United States District Court, D. Minnesota
Katherine Menendez, United States Magistrate Judge.
matter is before the Court on the parties’
cross-motions for summary judgment. (Pl.’s Mot. for
Summ. J. (“Pl.’s Mot.”), ECF No. 11;
Def.’s Mot. for Summ. J. (“Def.’s
Mot.”), ECF No. 19.) For the reasons set forth below,
Sergey F.’s (hereafter “Mr. F”) motion for
summary judgment is GRANTED and the Commissioner’s
motion for summary judgment is DENIED.
Factual Background and ALJ Decision
was born in Russia and had a very difficult childhood, which
included severe abuse, exposure to violence within his
family, and other trauma. (R. 402.) He has received a number
of mental health diagnoses over the years, including:
posttraumatic stress disorder; attention deficit
hyperactivity disorder; depression; anxiety; antisocial
personality disorder; and bipolar disorder. Over a
fifteen-year period, he was fired from every job he held
based on his inability to control his behaviors. (R.
344–45, 351, 402.) Mr. F’s issues with anger and
erratic behavior have also significantly strained his
personal and family relationships. (R. 345, 352, 402.)
first filed for disability insurance benefits on February 5,
2015 and Supplemental Security Income on March 13, 2015,
alleging disability beginning on January 1, 2013. (R. 218,
222.) His claims were denied initially and upon
reconsideration. (R. 120, 135.) He timely requested a hearing
before Administrative Law Judge Micah Pharris, which was held
on June 13, 2017. (R. 33.) On July 20, 2017, ALJ Pharris
issued an unfavorable decision. Mr. F timely filed a request
for review to the Appeals Council, which was denied on March
30, 2018. Thus, the ALJ’s decision became the final
determination of the Commissioner, making Mr. F’s case
ripe for review by this Court.
Opinions of Treating Providers
psychiatric hospitalization in February 2013, (R. 341, 346),
Mr. F began psychiatric treatment with Jennifer Wolfe, RN,
CNS, Psychiatric Advanced Practice Nurse. (R. 402.) Mr. F
continues treatment with Nurse Wolfe to this day, and her
care of him includes prescribing and managing psychiatric
medication. (Id.) During her first exam, she
described Mr. F as agitated, easily angered and impulsive,
with a limited and short attention span, a depressed mood,
short-term memory problems, and intense speech.
(Id.) Nurse Wolfe diagnosed Mr. F with impulse
control and bipolar disorders in addition to anger management
issues. (R. at 403.) She later added diagnoses of
intermittent explosive disorder, post-traumatic stress
disorder (PTSD), and attention deficit hyperactivity disorder
(ADHD). (R. 376, 397.)
December 17, 2015, Nurse Wolfe noted that Mr. F “may be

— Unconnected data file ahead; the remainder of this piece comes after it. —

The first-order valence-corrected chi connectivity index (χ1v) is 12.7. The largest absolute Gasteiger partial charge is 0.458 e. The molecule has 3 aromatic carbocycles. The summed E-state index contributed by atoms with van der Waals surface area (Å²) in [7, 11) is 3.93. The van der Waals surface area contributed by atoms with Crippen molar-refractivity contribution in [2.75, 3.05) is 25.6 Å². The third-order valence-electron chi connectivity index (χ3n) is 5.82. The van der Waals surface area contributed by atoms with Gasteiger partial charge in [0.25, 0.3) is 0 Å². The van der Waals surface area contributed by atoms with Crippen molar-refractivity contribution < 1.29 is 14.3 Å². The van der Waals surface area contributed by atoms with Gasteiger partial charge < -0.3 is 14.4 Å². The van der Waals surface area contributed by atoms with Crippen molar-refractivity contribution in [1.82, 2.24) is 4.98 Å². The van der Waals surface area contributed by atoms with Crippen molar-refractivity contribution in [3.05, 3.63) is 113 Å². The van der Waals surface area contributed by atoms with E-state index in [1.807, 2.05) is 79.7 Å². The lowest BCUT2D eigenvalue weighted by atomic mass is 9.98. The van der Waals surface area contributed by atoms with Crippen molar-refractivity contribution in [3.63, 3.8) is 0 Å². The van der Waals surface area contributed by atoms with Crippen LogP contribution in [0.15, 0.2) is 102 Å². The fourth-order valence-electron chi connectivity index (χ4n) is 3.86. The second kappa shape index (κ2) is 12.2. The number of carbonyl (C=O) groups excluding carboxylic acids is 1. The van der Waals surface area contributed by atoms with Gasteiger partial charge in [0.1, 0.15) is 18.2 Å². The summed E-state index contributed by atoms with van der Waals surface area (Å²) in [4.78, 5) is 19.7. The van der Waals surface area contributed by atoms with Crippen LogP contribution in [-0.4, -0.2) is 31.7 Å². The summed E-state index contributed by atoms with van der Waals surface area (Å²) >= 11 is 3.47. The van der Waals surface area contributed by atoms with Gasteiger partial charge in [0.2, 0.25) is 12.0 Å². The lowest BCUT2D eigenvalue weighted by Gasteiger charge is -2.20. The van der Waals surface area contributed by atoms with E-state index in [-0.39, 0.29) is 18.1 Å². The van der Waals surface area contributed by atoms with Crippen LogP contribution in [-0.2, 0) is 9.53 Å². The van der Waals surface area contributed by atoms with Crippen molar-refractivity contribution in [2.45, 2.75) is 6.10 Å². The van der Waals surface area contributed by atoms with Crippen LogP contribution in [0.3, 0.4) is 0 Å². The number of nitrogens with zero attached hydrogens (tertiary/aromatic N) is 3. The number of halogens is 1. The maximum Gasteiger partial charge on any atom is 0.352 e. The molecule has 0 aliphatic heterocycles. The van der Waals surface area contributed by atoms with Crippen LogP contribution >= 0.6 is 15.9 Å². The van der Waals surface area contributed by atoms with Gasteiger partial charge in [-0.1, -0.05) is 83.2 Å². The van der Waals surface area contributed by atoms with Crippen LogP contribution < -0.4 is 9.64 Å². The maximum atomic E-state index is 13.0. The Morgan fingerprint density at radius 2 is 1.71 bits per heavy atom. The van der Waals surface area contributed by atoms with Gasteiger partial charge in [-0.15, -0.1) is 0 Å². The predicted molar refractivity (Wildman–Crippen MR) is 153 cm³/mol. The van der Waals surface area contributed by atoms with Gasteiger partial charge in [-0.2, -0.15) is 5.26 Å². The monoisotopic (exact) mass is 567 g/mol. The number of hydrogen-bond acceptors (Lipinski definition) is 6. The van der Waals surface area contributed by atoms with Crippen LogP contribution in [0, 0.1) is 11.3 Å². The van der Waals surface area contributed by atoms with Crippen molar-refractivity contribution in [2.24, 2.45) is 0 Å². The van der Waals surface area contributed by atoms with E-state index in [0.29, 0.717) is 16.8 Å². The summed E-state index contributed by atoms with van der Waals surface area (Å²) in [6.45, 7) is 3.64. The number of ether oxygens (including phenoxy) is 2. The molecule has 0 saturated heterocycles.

at baseline in terms of what medications can do for
him.” (R. 433.) Despite being on several medications to
treat his mental-health conditions, Mr. F experienced ongoing
and severe challenges managing his mood, anger, focus, and
anxiety. (R. 432–33.) Nurse Wolfe noted that Mr. F
“[a]voids leaving the house due to anxiety around other
people, ” and is “[a]bsolutely incapable of
holding a job.” (R. 432.) Even while on his
medications, Mr. F appeared dysthymic and anxious, with
scattered memory and limited attention due to his ADHD. (R.
433.) He was hypervigilant and had abnormal thoughts that
were “bordering of psychotically paranoid.”
(Id.) His PHQ-9 score, which measures the severity
of an individual’s depression symptoms, was 20.
(Id.) Nurse Wolfe “strongly encouraged”
Mr. F to return to psychotherapy, which he did in April 2016.
(R. 434, 462.)
F’s condition worsened over time. On March 22, 2016,
Nurse Wolfe saw Mr. F and noted a “flat and
irritable” mood, with high anxiety, ongoing problems
managing his anger, and trouble with focus. (R. 441.) Mr. F
had severe difficulty sleeping, reporting that he
hadn’t slept for “several days.”
(Id.) His other complaints included an
“inability to be a ‘normal person’ and to
be around other people, shakiness towards the evening,
‘poor memory, ’ [and] zoning out and ending up at
the wrong store.” (Id.) Nurse Wolfe noted that
Mr. F presented as “highly anxious, slightly agitated,
[and] tensely wound.” (Id.) Notably, Mr. F
experienced these challenges despite medication compliance.
(Id.) At another appointment a few weeks later, on
April 12, 2016, Mr. F presented once again as “highly
anxious, dysphoric, [and] blunted.” (R. 444.) This
pattern continued, and Mr. F showed little to no change or
improvement in his symptoms over the following nine months.
(R. 447– 461.)
addition to taking his medication and attending regular